Reply To: Cleaning Glassware/Glazed Pottery

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I would be cautious about washing any glazed ceramic as it may have small cracks in the glaze. getting it wet could drive dirty liquid into the cracks and cause staining which is difficult (and sometimes impossible) to remove.  Even relatively modern glass can respond badly to being soaked, depending on its manufacture and previous history.

Do you know what the dirt/deposits are? Why do they need to be removed? Is there any way they could be an interesting part of the objects’ history that needs to be retained? At the least they may retain DNA from previous users, remember.  Not everything needs to be shiny and clean.  If you are sure this is dirt from inappropriate storage and really does need to be removed, then read on.

I would start out by examining each item in a good light to see if there are any cracks, areas of weakness or surface damage that might cause problems.   Then I would prepare a safe area to work on the items where they can be handled, cleaned, allowed to dry etc, safely, with minimum risk of them being damaged. For example, pad a table top with a towel or several layers of paper towel so that if an item slips it will not fall on a hard surface. Make sure items cannot easily roll off or be tipped over, especially if other people come near the area.

Experiment on a small inconspicuous area first. Keep observing the object while you are cleaning it. Expect the unexpected and be ready to stop!

I would use distilled water and a soft microfiber cloth to gently wipe off the surface dirt without wetting the surface too much. Don’t wipe the dry dirt across the surface as it may be scratchy. Work on a small area at a time and allow yourself enough time to finish one item completely. Try not to leave an item partially cleaned as it may develop a tide line.  Clean the cloth often so you are not wiping dirt over the surface. Allow the item to dry on clean paper towel and change the paper towel occasionally.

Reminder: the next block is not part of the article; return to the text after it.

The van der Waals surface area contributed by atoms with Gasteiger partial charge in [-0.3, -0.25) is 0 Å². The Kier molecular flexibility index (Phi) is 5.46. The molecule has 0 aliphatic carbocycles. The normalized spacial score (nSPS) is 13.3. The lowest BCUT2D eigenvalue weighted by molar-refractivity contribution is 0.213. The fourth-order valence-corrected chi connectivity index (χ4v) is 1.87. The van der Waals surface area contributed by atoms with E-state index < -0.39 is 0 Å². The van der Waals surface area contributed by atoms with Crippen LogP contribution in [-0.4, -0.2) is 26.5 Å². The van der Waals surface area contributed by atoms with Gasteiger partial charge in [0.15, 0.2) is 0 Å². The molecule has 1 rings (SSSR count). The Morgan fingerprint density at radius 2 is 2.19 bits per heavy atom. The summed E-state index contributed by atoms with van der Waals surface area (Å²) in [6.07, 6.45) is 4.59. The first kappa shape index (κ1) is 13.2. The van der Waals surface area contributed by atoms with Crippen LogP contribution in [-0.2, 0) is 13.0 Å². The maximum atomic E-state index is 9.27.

If distilled water alone does not remove enough of the dirt, then I would move up to a non-ionic detergent. Soap and normal commercial detergents can leave deposits which are not good for the object. University Products in the US sell TritonX-100 http://www.universityproducts.com/cart.php?m=product_list&c=1171   while in the UK we would use Preservation Equipment or Conservation Resources as a supplier.

Use the smallest amount of non-ionic detergent possible, mixed with distilled water, and gently wipe the surface clean. You can even just dip the microfiber cloth in the foam of the detergent solution to minimize the amount of liquid on the surface.  When the dirt has been removed, switch to distilled water and wipe off any remaining traces of detergent solution. Allow to dry on paper towel as above.

Be cautious, test first, and be vigilant for an object trying to misbehave.  Take photos before and after and record exactly what was done, what was used and when – this is all part of the objects’ life story.

Hope this helps